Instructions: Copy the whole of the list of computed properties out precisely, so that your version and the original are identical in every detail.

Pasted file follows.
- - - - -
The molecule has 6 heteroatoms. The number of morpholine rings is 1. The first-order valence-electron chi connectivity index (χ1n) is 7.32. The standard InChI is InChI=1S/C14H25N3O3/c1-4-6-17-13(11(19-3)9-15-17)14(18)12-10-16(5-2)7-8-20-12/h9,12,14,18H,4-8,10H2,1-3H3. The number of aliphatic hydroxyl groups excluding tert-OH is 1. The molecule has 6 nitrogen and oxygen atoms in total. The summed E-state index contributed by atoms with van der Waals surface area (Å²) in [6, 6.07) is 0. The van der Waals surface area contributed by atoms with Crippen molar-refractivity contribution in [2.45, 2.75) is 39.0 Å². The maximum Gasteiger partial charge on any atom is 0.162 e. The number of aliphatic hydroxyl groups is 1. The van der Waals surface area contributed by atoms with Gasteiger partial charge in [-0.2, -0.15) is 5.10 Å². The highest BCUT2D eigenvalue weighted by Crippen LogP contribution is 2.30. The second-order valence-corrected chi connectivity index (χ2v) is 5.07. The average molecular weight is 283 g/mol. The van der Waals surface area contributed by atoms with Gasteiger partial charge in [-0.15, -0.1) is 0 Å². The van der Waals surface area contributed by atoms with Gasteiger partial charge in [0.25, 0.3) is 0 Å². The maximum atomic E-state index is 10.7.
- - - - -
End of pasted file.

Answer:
The molecule has 6 heteroatoms. The number of morpholine rings is 1. The first-order valence-electron chi connectivity index (χ1n) is 7.32. The standard InChI is InChI=1S/C14H25N3O3/c1-4-6-17-13(11(19-3)9-15-17)14(18)12-10-16(5-2)7-8-20-12/h9,12,14,18H,4-8,10H2,1-3H3. The number of aliphatic hydroxyl groups excluding tert-OH is 1. The molecule has 6 nitrogen and oxygen atoms in total. The summed E-state index contributed by atoms with van der Waals surface area (Å²) in [6, 6.07) is 0. The van der Waals surface area contributed by atoms with Crippen molar-refractivity contribution in [2.45, 2.75) is 39.0 Å². The maximum Gasteiger partial charge on any atom is 0.162 e. The number of aliphatic hydroxyl groups is 1. The van der Waals surface area contributed by atoms with Gasteiger partial charge in [-0.2, -0.15) is 5.10 Å². The highest BCUT2D eigenvalue weighted by Crippen LogP contribution is 2.30. The second-order valence-corrected chi connectivity index (χ2v) is 5.07. The average molecular weight is 283 g/mol. The van der Waals surface area contributed by atoms with Gasteiger partial charge in [-0.15, -0.1) is 0 Å². The van der Waals surface area contributed by atoms with Gasteiger partial charge in [0.25, 0.3) is 0 Å². The maximum atomic E-state index is 10.7.